The trade-off was immensely successful: the classmate ended up working with this one cat that no one else could touch...but she would sit on the classmate's lap and let her do anything to her. Dr. L ended up with this classmate's equine patient who had horrible eye ulcers and needed daily eye medication. Have you ever tried to apply eye medication to a horse every day? It is absolutely NO FUN at all. Dr. L figured out pretty quickly that this horse was highly food motivated and gave directions that only she herself would feed him. The horse would let her do anything to him because he knew he would get fed afterwards. Win-win all the way around, each doctor ended up working with their preferred species, and it makes a great story to boot!

So I shared my story: I'm not the absolute best at handling cats in our veterinary practice, but I'm maybe second or third-best. I adore them, but a fearfully aggressive cat is a force to be reckoned with no matter what. However, one of my main coworkers, Leah, is amazeballs with angry cats. She is a dog person and is a professional show dog handler on the side, but she loves asshole cats. She is incredible at restraining them without stressing them out. If I have someone I trust holding onto a cat without stressing it out further, I can do pretty much anything to that cat smoothly, gently and swiftly. Leah and I often tag-team the most aggressive cats. We have had kitties that needed to be boxed down with anesthetic gas at their regular vets before anyone could touch them come through our doors, and between the two of us we'll draw blood, get x-rays and blood pressures sometimes without even needing to muzzle said cats.

Dr. L said that most horses give you plenty of warning before they explode. Cats also usually (there are exceptions...) give you plenty of warning, but just like with horses, you have to know how to read them as well. Cats are both predators and prey animals and in many ways, they react like prey animals first. Just like a horse would. They have a lot in common behavior-wise with horses. They just happen to be small (thank God...) and have very sharp teeth.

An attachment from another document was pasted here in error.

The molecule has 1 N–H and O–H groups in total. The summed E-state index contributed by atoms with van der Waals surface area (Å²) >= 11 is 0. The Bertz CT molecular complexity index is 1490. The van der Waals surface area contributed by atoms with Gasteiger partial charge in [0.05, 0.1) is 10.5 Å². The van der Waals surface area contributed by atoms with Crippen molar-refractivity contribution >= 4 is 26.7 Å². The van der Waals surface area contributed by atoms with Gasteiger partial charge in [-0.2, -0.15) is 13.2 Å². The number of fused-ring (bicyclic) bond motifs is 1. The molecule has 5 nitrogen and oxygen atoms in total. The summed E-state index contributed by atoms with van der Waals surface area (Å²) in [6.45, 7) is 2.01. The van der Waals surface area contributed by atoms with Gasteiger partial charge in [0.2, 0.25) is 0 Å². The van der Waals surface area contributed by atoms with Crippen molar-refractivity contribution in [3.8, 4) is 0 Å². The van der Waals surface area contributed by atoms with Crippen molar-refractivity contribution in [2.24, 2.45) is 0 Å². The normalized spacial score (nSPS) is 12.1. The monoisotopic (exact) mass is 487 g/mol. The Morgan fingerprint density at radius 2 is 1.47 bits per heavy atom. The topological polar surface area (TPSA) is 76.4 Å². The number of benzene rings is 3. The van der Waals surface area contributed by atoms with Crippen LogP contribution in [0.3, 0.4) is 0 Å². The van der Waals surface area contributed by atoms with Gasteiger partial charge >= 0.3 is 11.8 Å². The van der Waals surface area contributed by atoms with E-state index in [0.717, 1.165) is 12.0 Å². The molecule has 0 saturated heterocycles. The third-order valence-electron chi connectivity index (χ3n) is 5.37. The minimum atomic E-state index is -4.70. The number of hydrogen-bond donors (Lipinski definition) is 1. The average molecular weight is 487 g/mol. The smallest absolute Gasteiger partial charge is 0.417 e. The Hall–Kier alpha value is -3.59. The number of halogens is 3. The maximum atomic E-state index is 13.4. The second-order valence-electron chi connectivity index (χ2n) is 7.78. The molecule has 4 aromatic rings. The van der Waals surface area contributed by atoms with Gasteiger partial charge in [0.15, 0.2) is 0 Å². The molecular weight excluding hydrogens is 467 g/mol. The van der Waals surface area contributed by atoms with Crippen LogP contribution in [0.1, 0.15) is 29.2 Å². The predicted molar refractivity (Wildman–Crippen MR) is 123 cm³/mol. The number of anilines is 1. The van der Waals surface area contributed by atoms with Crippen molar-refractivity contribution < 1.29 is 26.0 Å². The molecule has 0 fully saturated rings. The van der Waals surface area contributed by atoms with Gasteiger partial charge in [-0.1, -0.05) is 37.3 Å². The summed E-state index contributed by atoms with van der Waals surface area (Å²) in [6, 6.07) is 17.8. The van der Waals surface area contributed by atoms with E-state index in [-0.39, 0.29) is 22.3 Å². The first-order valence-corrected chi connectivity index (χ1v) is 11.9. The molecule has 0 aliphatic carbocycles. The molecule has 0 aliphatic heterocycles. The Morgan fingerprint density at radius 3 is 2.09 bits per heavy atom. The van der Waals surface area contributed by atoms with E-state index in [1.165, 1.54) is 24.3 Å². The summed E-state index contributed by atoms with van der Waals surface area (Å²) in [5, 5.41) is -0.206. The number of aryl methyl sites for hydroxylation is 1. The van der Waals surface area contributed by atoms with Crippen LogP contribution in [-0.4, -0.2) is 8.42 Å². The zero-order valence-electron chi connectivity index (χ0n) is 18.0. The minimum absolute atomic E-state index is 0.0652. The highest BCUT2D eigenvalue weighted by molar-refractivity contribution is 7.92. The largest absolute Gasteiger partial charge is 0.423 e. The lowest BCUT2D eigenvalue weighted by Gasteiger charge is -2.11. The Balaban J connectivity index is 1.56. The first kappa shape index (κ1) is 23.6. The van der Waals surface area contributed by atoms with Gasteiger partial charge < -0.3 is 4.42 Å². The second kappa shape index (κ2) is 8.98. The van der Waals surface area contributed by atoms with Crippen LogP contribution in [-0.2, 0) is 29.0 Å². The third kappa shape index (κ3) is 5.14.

Dr. L has a very calm demeanor and a very quiet way of talking, and is just really good with horses, also being a lifelong horsewoman herself. Lily for the most part has always hated vets but she'll greet Dr. L, touching her with her nose, and allow her to do anything to her without the slightest fuss. My vet has the right vibe about her to be an equine vet; it would have been a waste of her natural abilities if she had done anything else!

It was a fascinating conversation because cats and horses are two species that I consider to be very similar in the most surprising ways, and not everyone realizes it. Cats and horses have far more in common, down to even the cellular level, than cats and dogs. My professors in tech school used to mention it on tests, "Your two favorite animals!" anytime there was a question that had the same answer for both species. Even their blood does the same weird things on a normal basis (rouleaux, platelet agglutination) that are considered abnormal in any other species.

Rouleaux is when red blood cells stack themselves on top of one another like coins.
Completely normal in horses and cats.
At this point Gracie had decided that she wanted to go back outside...but she was doing so one slow step at a time while taking a nap inbetween steps.  I told her that at this rate, she would make it back to the field by tomorrow. I took her lead rope and Dr. L held onto her tail to balance her and between us we walked her out to the mare field.

She woke up significantly once she was back out in the field, and we watched her walk off to join the other horses. Dr. L then left for the day, giving me instructions to start riding G-Mare for 20-30 minutes a day after 48 hours of rest, for the next 2 weeks, and then increase her workload slowly over the next few weeks if she remained sound.

On Sunday I hopped on Gracie for the first time since her joint injections. She walked off calmly at my request...then realized nothing hurt and went, "I CAN CANTER EVERYWHERE!" and did this sort of crazy flailing before I could stop her. She took two very lame steps, "OW OW!" and I was able to bring her back to her gait and she stepped out sound again.

She felt amazing. Like she had four legs. I have never felt her feel so good. She decided to spazz out at the trailhead, which involved me dismounting and having a come-to-Jesus moment with her, but I had a very compliant Mareface once I was back in the saddle. Except for the fact that she wanted to go-go-go!